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China has gained popularity as a playground for traveling families. Safe cities, straightforward transportation and highly satisfying cultural experiences have reduced the stress of exploring the country, as well as increased the enjoyment of towing children around this massive locale. And yet, China’s size and far-flung attractions can still present a challenge.
For a powerful introduction to kid-friendly China without lengthy transfers, my family focused on one cluster of world-class cities in the central coastal region: Shanghai and easy-to-reach Hangzhou and Suzhou.
The fact that Hangzhou and Suzhou are overshadowed by Shanghai is alone an excellent reason to visit them. But they certainly attract plenty of travelers with their museums, lakes, shrine-filled parks, peaceful gardens and shopping streets — all of which are full of the sights, sounds, tastes and smells that make China great for families.
Hangzhou, Home of West LakeThe capital of Zhejiang Province, Hangzhou sprawls along the eastern shore of West Lake, a large body of blue offset by a natural backdrop of green. Together, they comprise the West Lake Cultural Landscape of Hangzhou, a UNESCO World Heritage Site that’s about an hour by bullet train from Shanghai.
The lake is Hangzhou’s grandest enticement. My family spent a leisurely day on foot and on bikes, taking in the surrounding gardens, willow-lined walkways and pagoda-topped hills. We photographed tourist boats adrift between park islets and half-moon bridges on the miles-long, pedestrian-only Su and Bai causeways.
Equally well-suited to adventuresome children is the natural setting for the historical Chinese parks and monuments west of the lake. Take a gentle forest hike to temples and Hupao Spring (Dreaming of the Tiger Spring), a notable water source marked by dramatic statues. North of Hupao, the Dragon Well village and plantations are fabulous for observing straw-hatted workers picking and processing tea leaves. The China National Tea Museum teaches more about tea.
Farther north, Lingyin Scenic Area and Feilai Peak (Peak Flown from Afar) are famous for Lingyin Temple, a lively Buddhist temple complex; a brookside trail that passes hundreds of centuries-old riverside carvings, among them a large laughing Buddha; and a nature path ascending through multiple temple platforms. There’s also a cable car to Bei Gao Feng (Northern Peak) and its panoramic views. Slightly farther afield, Xixi National Wetland Park is a serene nature reserve of waterways, ponds, fields and an old fishing village.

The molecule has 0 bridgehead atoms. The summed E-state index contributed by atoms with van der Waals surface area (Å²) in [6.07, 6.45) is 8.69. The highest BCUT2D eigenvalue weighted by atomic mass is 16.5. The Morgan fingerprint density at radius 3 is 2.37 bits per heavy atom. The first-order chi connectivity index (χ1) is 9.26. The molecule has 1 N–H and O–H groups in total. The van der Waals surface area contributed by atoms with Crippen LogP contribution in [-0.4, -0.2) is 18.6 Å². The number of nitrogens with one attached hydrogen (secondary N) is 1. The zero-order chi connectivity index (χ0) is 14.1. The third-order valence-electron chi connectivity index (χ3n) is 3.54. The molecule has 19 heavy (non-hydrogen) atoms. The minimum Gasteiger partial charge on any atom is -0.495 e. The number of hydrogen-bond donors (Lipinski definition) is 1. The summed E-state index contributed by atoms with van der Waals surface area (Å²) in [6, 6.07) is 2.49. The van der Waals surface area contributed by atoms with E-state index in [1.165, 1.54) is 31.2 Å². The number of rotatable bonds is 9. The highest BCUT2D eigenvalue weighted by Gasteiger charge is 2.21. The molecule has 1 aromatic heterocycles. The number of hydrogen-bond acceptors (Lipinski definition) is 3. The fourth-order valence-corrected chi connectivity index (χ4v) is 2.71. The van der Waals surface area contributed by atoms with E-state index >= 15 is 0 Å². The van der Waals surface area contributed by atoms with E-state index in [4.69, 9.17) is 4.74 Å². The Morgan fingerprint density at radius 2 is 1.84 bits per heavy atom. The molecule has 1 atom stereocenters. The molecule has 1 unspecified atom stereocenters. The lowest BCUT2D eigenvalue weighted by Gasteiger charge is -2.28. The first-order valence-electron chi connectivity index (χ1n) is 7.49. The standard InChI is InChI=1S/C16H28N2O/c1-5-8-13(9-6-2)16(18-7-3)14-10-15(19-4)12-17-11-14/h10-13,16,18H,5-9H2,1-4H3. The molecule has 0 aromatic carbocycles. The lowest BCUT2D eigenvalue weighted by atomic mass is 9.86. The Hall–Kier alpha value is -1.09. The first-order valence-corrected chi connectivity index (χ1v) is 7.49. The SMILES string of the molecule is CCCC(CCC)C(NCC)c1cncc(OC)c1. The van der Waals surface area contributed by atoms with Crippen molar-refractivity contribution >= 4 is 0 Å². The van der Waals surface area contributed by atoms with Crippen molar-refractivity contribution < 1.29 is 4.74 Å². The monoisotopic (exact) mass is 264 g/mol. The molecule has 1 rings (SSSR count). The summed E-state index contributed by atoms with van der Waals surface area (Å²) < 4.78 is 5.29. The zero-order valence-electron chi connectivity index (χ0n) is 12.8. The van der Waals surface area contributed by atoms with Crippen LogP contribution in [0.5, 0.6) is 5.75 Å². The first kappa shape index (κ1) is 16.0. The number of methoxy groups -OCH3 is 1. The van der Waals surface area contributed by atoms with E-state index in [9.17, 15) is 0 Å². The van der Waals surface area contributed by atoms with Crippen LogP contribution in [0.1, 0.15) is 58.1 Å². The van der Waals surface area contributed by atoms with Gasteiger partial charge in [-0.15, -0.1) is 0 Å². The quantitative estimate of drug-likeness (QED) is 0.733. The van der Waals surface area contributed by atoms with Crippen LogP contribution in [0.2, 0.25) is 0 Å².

Back in town, our busiest outing was to Qinghefang Ancient Street, a historical stretch of traditional shops. Our kids were fascinated every step of the way, ogling artisans, mochi, candy, food and more.
Suzhou, the Venice of AsiaSuzhou, located in Jiangsu Province about 30 minutes from Shanghai via high-speed train, deserves its reputation as one of China’s loveliest cities.
Suzhou’s gardens are the city’s top draw. Meticulously landscaped, the 69 preserved gardens — nine of which are UNESCO World Heritage sites — capture the balance between natural beauty and man-made architecture. The largest and most celebrated of these is Humble Administrator’s Garden, a maze of pools, pagodas and pavilions. It’s a young photographer’s dream, but kids should be prepared to pose frequently with locals, too.
Other family-friendly World Heritage-listed gardens include Lion Grove Garden and its rocky maze, and the small Master of Nets Garden. However, the crowds and entrance fees may rankle families; we enjoyed ducking into less acclaimed, back-street gardens and lapping up the tranquility.
Our children also adored Suzhou’s renowned canals. Within the city, Pingjiang Lu and Shantang Jie are pedestrianized shopping and dining streets that parallel waterways spanned by lantern-adorned bridges. Lively and alluring day and night, they were sensory feasts for my sons. Far more authentic are the suburban “water towns” of Zhouzhuang, Tongli and Luzhi — rustic communities of brookside cottages and little bridges.
Of note along one canal in the southwest corner of the old city is the vast Panmen Scenic Area, a showcase of historical gardens, temples, gates and the remains of a 14th-century wall. It brought to life my sons’ imaginings of ancient times.
Finally, Suzhou is remarkable for its folk arts and crafts. Of distinction are Kun Opera, China’s oldest operatic form, and the city’s 4,000-year-old silk trade. The free Suzhou Silk Museum is a fantastic place for kids, complete with large functioning looms and live silkworms munching on mulberry leaves.
Travelers from 53 countries, among them the U.S., Canada, Australia and most of Europe, can leverage a 144-hour visa-free transit policy for travel via China to destinations outside it. Travelers must pass through permitted ports of entry/exit and remain within one region. One region is Shanghai and its two neighboring provinces. For an American family of four, that’s more than $500 saved on visa fees.
The DetailsChina National Tourist Organizationwww.cnto.org